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After the French revolutionaries beheaded their king, they had a bright idea: Let’s make the day 10 hours long! This is not a joke: Left-wing “experts” actually changed the length of minutes, hours, and weeks in the name of science.

This is the story of that disaster.

The designers answered ‘solely to the principles of Reason and Science.’

The French revolutionaries adopted a new calendar for three reasons:

  • To eliminate religious consciousness from French society;
  • To make time more “rational”;
  • To announce the birth of an egalitarian era.

In their zeal, they forgot an important factor: human nature.

This is a story of political arrogance. The revolutionaries overestimated science’s power and underestimated religion’s stickiness. In their new utopia, one hour equaled 100 minutes, and one minute equaled 100 seconds. The new year shifted from January 1 to September 22. A radical attempt to redefine time itself.

Rutgers sociologist Eviatar Zerubavel notes that the 10-day week was meant to disrupt the “traditional, sacred seven-day cycle.” The purpose was to disorient people and make them lose track of “Sunday.”

That is, the day for going to church and having a weekly sitdown with the divine. The French Revolutionary calendar was designed by the top experts of the day. The chief designer was C.G. Romme, a physics professor, and mathematicians and astronomers chipped in. In the minds of these experts, tradition/old habits didn’t matter. The designers answered “solely to the principles of Reason and Science.”

“The Revolutionary Calendar was introduced in an age which advocated the total obliteration of the old order in the name of progress and modernity,” Zerubavel observes. “The beginning of the new Republican Era marked the total discontinuity between past and present.”

Ring a bell?

Every calendar has “critical dates,” which are imbued with symbolic importance. The revolutionaries changed the first day of the year from January 1 to September 22 — the day of the “foundation of the French Republic.” Society was to spin not around religion but politics.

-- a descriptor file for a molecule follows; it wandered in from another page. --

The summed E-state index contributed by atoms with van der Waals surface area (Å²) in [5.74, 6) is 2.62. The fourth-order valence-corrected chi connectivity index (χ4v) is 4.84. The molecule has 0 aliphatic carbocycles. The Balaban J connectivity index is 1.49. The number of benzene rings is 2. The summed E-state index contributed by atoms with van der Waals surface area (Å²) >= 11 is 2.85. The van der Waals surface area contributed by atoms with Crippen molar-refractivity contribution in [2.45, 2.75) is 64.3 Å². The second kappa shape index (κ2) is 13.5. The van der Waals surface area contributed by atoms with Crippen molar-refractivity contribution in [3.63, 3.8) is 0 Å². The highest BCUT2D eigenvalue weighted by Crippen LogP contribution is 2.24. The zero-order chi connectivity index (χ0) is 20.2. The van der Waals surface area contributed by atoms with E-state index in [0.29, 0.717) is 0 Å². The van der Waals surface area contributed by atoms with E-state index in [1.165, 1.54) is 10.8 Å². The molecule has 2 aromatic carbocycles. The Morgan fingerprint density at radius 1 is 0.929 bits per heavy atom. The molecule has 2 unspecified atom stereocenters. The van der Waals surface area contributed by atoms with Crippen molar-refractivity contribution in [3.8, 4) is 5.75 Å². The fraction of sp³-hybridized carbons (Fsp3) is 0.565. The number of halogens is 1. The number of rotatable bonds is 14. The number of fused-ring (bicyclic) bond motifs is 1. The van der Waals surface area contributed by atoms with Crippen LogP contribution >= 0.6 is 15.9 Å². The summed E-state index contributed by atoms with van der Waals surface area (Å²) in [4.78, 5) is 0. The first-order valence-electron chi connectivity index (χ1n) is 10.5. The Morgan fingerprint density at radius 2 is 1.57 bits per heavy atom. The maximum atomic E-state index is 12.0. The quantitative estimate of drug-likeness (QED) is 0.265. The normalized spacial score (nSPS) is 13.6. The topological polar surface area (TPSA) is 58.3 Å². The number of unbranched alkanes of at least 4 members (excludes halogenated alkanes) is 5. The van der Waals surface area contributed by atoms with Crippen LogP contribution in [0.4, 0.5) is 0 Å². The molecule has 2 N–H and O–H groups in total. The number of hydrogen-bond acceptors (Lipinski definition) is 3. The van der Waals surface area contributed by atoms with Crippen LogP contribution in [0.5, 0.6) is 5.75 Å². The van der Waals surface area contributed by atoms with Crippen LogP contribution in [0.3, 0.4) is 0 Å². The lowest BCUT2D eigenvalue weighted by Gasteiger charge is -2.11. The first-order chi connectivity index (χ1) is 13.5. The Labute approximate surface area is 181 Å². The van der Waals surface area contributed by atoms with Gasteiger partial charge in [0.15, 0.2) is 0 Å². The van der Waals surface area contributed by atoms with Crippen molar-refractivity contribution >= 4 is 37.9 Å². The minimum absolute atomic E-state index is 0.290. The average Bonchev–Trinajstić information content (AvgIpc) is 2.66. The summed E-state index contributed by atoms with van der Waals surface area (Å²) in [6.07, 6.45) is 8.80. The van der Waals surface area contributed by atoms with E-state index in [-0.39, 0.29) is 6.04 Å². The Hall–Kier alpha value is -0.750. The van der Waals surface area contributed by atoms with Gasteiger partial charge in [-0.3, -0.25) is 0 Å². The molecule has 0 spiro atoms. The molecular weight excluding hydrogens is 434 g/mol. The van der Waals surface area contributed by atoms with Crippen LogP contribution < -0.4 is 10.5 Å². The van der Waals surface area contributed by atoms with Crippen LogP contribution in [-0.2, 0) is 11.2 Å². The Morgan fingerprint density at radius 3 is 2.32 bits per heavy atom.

Days that had a unique flavor due to their religious significance, like “the saints’ days, Sunday and the Church’s religious holidays,” were abolished. Each day became mathematically and symbolically alike. Differences were to be erased — whether among people or on the calendar.

By adopting calendrical rhythms alien to the rest of the world, the French created artificial barriers to communication, understanding, and ultimately, trade.

How would you fix delivery schedules with a country whose calendar is untranslatable into yours? Imagine you’re a Frenchman in 1793. The revolutionaries have not just beheaded the king and slaughtered their own but have also made the week 10 days long. The day is now 10 hours, not 24, and your old clocks — and instincts — need to be thrown out.

By denouncing all authority as arbitrary, the revolutionary finally harms himself. On what grounds will he govern once the king is gone? In hindsight, we can see the “boomerang effect” of the calendar redesign. If the old dogmas were random, why are the new ones any better?

The people hated the new calendar. It made them work for nine days straight instead of six, and it was confusing. Special clocks were made to translate the French Revolutionary calendar into the Gregorian calendar and back. People’s age-long habits were redesigned without their consent.

Stalin imposed a new calendar, too. The week was cut to five days to eliminate the holiday of Sunday. Days were assigned colors, and workers were given colors. When it was your colored day, you took a day off. Families and friends had different colors, so they never hung out.

Here’s the French Revolutionary calendar, designed by the biggest scientific minds of the time. A failed dream … a symbolic warning. An attempt to restructure time by politics instead of the sacred. Reasonable, rational, and, hence, doomed. An emblem to the madness of equality:

Heritage Images/Getty Images

And here’s the man who ended the tyranny of artificial time and took his country back to the Gregorian calendar, 218 years ago:

Hulton Archive/Stringer/Getty Images